Monument to Harriet Tubman Unveiled in New Jersey

The 25-foot-tall memorial celebrates Newark’s connection to the Underground Railroad

Harriet Tubman memorial
The unveiling of the new Harriet Tubman memorial on March 9 in downtown Newark, New Jersey Andrew Lichtenstein / Corbis via Getty Images

A new monument to the abolitionist Harriet Tubman was unveiled last week at a ceremony in Newark, New Jersey. 

Titled Shadow of a Face—after a line from “Runagate Runagate,” a 1962 poem by Robert Hayden—the memorial has been in the works for two years. It’s replacing a statue of Christopher Columbus that was removed in 2020. 

“In a time when so many cities are choosing to topple statues that limit the scope of their people’s story, we have chosen to erect a monument that spurs us into our future story of exemplary strength and solidity,” said Newark Mayor Ras Baraka at the unveiling, per Hyperallergic’s Rhea Nayyar. “In a country where the overwhelming majority of monuments are testaments to white males, Newark has chosen to erect a monument to a Black woman who was barely five feet tall, but had the visage and power of a giant.”

The 25-foot-tall monument is made up of several elements: a portrait wall, a mosaic of tiles created by Newark residents, and an audio installation narrated by hip-hop legend Queen Latifah, who was born in Newark. It also features a “circular learning wall” where visitors can learn about “Tubman’s life and the city’s history of Black liberation,” according to a statement from the city of Newark.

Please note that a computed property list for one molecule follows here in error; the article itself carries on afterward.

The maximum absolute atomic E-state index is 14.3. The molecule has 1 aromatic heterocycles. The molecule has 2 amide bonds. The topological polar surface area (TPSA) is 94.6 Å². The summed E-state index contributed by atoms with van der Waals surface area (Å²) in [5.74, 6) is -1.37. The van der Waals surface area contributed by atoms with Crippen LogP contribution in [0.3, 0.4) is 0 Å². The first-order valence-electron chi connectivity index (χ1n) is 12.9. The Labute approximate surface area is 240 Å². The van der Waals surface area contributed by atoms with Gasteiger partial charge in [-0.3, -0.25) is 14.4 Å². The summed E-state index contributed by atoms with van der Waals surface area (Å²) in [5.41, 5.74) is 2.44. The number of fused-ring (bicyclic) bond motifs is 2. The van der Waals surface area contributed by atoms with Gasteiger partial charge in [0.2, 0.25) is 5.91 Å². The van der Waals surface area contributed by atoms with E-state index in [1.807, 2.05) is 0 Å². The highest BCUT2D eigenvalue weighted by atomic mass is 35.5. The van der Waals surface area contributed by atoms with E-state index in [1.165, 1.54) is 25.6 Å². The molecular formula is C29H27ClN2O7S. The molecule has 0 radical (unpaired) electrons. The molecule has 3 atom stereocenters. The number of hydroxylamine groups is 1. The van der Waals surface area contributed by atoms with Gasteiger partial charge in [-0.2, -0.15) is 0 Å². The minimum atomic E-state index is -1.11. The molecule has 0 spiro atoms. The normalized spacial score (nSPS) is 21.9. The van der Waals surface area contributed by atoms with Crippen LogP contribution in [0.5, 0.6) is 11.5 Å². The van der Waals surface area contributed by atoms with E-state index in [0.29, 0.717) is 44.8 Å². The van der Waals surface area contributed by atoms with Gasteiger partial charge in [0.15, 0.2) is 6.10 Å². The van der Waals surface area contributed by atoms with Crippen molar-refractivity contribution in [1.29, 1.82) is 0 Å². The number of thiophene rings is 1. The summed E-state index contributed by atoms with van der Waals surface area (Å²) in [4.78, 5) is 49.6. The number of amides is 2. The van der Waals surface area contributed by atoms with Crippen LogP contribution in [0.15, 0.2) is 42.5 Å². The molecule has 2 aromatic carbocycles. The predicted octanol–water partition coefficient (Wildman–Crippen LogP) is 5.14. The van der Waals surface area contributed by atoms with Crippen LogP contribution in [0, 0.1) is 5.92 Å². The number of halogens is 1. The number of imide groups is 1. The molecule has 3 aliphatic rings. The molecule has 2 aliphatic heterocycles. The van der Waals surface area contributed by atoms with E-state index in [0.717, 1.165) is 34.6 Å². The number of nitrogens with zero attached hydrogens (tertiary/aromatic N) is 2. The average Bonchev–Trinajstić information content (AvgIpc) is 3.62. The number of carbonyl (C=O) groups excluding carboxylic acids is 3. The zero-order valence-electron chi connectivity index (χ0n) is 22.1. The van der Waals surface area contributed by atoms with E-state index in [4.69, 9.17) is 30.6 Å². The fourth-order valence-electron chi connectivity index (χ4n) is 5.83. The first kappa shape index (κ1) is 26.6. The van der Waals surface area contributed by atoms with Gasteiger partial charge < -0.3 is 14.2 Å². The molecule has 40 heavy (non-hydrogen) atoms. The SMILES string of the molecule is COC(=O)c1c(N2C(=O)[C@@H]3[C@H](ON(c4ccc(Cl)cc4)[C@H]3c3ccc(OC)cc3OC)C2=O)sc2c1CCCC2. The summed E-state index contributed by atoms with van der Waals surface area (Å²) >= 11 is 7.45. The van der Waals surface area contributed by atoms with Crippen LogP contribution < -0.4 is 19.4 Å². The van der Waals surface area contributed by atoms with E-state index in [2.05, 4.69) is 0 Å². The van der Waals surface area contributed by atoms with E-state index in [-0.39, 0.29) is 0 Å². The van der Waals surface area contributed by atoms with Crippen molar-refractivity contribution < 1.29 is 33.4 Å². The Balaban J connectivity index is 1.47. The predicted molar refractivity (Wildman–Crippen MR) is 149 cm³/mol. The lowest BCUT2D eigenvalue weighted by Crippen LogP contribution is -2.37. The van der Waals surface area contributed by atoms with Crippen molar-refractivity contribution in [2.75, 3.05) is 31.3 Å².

“What Harriet Tubman did was about freedom, was about compassion for those who did not have it,” Latifah tells CBS News’ Elaine Quijano, adding that she hopes people draw strength and inspiration from the new public art piece.

Monument designer and architect Nina Cooke John says she included the mosaics because she wanted the Newark community to be a part of the space.

“One way I wanted to bring about their connection is really to meet the community with the prompt, ‘What is your story of liberation? What is your story—big or small—of really overcoming multiple obstacles that we all have to overcome?’” says Cooke John in an interview with the Harriet Tubman Monument Project.

“Not only are their stories physically a part of the monument,” she adds, “but they can also come to the monument and feel that ownership because they were really a part of creating it.”

During the protests following George Floyd’s murder in 2020, Baraka ordered the city to remove a statue of Columbus that had stood in the spot, then called Washington Park. The plaza was renamed Harriet Tubman Square as a nod to the Underground Railroad station in a Newark church.

Harriet Tubman was born into slavery in Maryland in 1822. She escaped in 1849, and in the years that followed she completed some 13 missions along the Underground Railroad, helping free about 70 enslaved individuals. 

“What I’m hoping for is for people to really connect with Harriet Tubman on a personal level and see her more as an everyday person who did heroic things,” Cooke John told PBS NewsHour’s Michael Hill last year, when the piece was still under construction. She added, “They can walk around the monument, they can touch her face—it can be something that they can be more connected to.”

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